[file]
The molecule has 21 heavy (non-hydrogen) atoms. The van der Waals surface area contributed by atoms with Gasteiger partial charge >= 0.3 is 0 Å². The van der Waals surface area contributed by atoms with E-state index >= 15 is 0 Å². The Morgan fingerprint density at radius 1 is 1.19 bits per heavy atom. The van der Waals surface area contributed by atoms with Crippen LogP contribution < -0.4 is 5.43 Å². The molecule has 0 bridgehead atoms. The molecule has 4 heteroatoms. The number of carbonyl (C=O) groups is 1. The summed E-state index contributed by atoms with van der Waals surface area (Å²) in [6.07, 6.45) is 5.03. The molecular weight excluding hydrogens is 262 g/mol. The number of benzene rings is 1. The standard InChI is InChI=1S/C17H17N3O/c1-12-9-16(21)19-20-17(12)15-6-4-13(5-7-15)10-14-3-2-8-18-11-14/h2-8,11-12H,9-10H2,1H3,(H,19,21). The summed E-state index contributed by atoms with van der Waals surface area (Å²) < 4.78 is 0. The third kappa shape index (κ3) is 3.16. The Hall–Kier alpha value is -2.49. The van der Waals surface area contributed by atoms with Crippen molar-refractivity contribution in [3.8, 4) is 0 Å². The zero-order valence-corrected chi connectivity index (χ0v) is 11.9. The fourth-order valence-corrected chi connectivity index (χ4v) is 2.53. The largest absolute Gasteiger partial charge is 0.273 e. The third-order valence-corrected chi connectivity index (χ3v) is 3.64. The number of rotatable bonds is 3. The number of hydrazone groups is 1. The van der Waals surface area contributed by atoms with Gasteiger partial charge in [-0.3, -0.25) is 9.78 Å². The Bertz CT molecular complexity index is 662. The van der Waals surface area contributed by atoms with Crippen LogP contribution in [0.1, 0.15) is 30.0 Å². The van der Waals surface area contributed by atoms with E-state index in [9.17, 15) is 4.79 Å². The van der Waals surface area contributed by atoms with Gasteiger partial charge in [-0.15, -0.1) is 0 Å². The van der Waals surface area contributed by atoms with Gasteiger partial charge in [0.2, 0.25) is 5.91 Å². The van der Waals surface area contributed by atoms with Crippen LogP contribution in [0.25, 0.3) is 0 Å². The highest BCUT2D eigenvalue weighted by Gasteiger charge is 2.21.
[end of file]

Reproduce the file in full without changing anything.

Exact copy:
The molecule has 21 heavy (non-hydrogen) atoms. The van der Waals surface area contributed by atoms with Gasteiger partial charge >= 0.3 is 0 Å². The van der Waals surface area contributed by atoms with E-state index >= 15 is 0 Å². The Morgan fingerprint density at radius 1 is 1.19 bits per heavy atom. The van der Waals surface area contributed by atoms with Crippen LogP contribution < -0.4 is 5.43 Å². The molecule has 0 bridgehead atoms. The molecule has 4 heteroatoms. The number of carbonyl (C=O) groups is 1. The summed E-state index contributed by atoms with van der Waals surface area (Å²) in [6.07, 6.45) is 5.03. The molecular weight excluding hydrogens is 262 g/mol. The number of benzene rings is 1. The standard InChI is InChI=1S/C17H17N3O/c1-12-9-16(21)19-20-17(12)15-6-4-13(5-7-15)10-14-3-2-8-18-11-14/h2-8,11-12H,9-10H2,1H3,(H,19,21). The summed E-state index contributed by atoms with van der Waals surface area (Å²) < 4.78 is 0. The third kappa shape index (κ3) is 3.16. The Hall–Kier alpha value is -2.49. The van der Waals surface area contributed by atoms with Crippen molar-refractivity contribution in [3.8, 4) is 0 Å². The zero-order valence-corrected chi connectivity index (χ0v) is 11.9. The fourth-order valence-corrected chi connectivity index (χ4v) is 2.53. The largest absolute Gasteiger partial charge is 0.273 e. The third-order valence-corrected chi connectivity index (χ3v) is 3.64. The number of rotatable bonds is 3. The number of hydrazone groups is 1. The van der Waals surface area contributed by atoms with Gasteiger partial charge in [-0.3, -0.25) is 9.78 Å². The Bertz CT molecular complexity index is 662. The van der Waals surface area contributed by atoms with Crippen LogP contribution in [0.1, 0.15) is 30.0 Å². The van der Waals surface area contributed by atoms with E-state index in [9.17, 15) is 4.79 Å². The van der Waals surface area contributed by atoms with Gasteiger partial charge in [-0.15, -0.1) is 0 Å². The van der Waals surface area contributed by atoms with Gasteiger partial charge in [0.2, 0.25) is 5.91 Å². The van der Waals surface area contributed by atoms with Crippen LogP contribution in [0.25, 0.3) is 0 Å². The highest BCUT2D eigenvalue weighted by Gasteiger charge is 2.21.